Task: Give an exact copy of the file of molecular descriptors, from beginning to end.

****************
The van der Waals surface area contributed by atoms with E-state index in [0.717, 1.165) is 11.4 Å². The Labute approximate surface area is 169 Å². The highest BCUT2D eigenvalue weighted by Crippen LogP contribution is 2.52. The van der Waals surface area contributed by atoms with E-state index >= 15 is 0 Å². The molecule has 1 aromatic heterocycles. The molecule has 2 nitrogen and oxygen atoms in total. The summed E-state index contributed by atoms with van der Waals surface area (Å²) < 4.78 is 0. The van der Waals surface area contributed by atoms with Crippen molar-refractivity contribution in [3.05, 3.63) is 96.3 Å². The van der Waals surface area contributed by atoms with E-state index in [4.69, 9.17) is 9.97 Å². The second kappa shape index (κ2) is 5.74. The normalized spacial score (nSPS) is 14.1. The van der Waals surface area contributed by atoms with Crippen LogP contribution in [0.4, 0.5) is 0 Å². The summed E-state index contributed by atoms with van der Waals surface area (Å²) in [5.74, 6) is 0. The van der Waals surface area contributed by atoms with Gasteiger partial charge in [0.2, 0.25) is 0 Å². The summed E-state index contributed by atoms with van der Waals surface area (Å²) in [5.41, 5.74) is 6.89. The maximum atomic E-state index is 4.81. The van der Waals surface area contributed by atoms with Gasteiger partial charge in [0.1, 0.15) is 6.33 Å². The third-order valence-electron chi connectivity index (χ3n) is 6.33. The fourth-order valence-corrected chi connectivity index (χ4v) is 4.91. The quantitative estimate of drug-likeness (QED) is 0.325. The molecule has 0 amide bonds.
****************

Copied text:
The van der Waals surface area contributed by atoms with E-state index in [0.717, 1.165) is 11.4 Å². The Labute approximate surface area is 169 Å². The highest BCUT2D eigenvalue weighted by Crippen LogP contribution is 2.52. The van der Waals surface area contributed by atoms with E-state index >= 15 is 0 Å². The molecule has 1 aromatic heterocycles. The molecule has 2 nitrogen and oxygen atoms in total. The summed E-state index contributed by atoms with van der Waals surface area (Å²) < 4.78 is 0. The van der Waals surface area contributed by atoms with Crippen molar-refractivity contribution in [3.05, 3.63) is 96.3 Å². The van der Waals surface area contributed by atoms with E-state index in [4.69, 9.17) is 9.97 Å². The second kappa shape index (κ2) is 5.74. The normalized spacial score (nSPS) is 14.1. The van der Waals surface area contributed by atoms with Crippen LogP contribution in [0.4, 0.5) is 0 Å². The summed E-state index contributed by atoms with van der Waals surface area (Å²) in [5.74, 6) is 0. The van der Waals surface area contributed by atoms with Gasteiger partial charge in [0.2, 0.25) is 0 Å². The summed E-state index contributed by atoms with van der Waals surface area (Å²) in [5.41, 5.74) is 6.89. The maximum atomic E-state index is 4.81. The van der Waals surface area contributed by atoms with Gasteiger partial charge in [0.1, 0.15) is 6.33 Å². The third-order valence-electron chi connectivity index (χ3n) is 6.33. The fourth-order valence-corrected chi connectivity index (χ4v) is 4.91. The quantitative estimate of drug-likeness (QED) is 0.325. The molecule has 0 amide bonds.